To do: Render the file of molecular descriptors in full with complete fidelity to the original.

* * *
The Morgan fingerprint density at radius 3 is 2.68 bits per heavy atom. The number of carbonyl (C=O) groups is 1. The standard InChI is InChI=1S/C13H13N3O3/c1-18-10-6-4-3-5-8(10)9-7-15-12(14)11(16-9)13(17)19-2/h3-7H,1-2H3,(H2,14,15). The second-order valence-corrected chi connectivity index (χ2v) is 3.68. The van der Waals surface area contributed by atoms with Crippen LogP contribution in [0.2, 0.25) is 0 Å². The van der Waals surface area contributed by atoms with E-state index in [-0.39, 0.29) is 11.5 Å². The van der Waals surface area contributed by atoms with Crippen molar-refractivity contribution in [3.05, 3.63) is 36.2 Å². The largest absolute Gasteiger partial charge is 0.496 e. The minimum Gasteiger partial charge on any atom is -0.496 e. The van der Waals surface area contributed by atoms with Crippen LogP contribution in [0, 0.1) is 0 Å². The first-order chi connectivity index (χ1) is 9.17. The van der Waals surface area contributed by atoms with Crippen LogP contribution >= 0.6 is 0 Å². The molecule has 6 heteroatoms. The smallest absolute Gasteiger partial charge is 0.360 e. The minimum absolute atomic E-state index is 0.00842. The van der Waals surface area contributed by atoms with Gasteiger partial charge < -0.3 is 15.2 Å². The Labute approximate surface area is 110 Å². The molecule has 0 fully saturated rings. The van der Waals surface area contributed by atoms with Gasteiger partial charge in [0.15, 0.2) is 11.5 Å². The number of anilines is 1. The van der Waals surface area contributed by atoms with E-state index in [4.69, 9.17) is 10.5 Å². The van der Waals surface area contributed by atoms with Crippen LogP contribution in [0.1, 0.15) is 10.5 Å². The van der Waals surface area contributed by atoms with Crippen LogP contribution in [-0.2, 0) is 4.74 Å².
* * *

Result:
The Morgan fingerprint density at radius 3 is 2.68 bits per heavy atom. The number of carbonyl (C=O) groups is 1. The standard InChI is InChI=1S/C13H13N3O3/c1-18-10-6-4-3-5-8(10)9-7-15-12(14)11(16-9)13(17)19-2/h3-7H,1-2H3,(H2,14,15). The second-order valence-corrected chi connectivity index (χ2v) is 3.68. The van der Waals surface area contributed by atoms with Crippen LogP contribution in [0.2, 0.25) is 0 Å². The van der Waals surface area contributed by atoms with E-state index in [-0.39, 0.29) is 11.5 Å². The van der Waals surface area contributed by atoms with Crippen molar-refractivity contribution in [3.05, 3.63) is 36.2 Å². The largest absolute Gasteiger partial charge is 0.496 e. The minimum Gasteiger partial charge on any atom is -0.496 e. The van der Waals surface area contributed by atoms with Crippen LogP contribution in [0, 0.1) is 0 Å². The first-order chi connectivity index (χ1) is 9.17. The van der Waals surface area contributed by atoms with Crippen LogP contribution >= 0.6 is 0 Å². The molecule has 6 heteroatoms. The smallest absolute Gasteiger partial charge is 0.360 e. The minimum absolute atomic E-state index is 0.00842. The van der Waals surface area contributed by atoms with Gasteiger partial charge < -0.3 is 15.2 Å². The Labute approximate surface area is 110 Å². The molecule has 0 fully saturated rings. The van der Waals surface area contributed by atoms with Gasteiger partial charge in [0.15, 0.2) is 11.5 Å². The number of anilines is 1. The van der Waals surface area contributed by atoms with E-state index in [4.69, 9.17) is 10.5 Å². The van der Waals surface area contributed by atoms with Crippen LogP contribution in [0.1, 0.15) is 10.5 Å². The van der Waals surface area contributed by atoms with Crippen LogP contribution in [-0.2, 0) is 4.74 Å².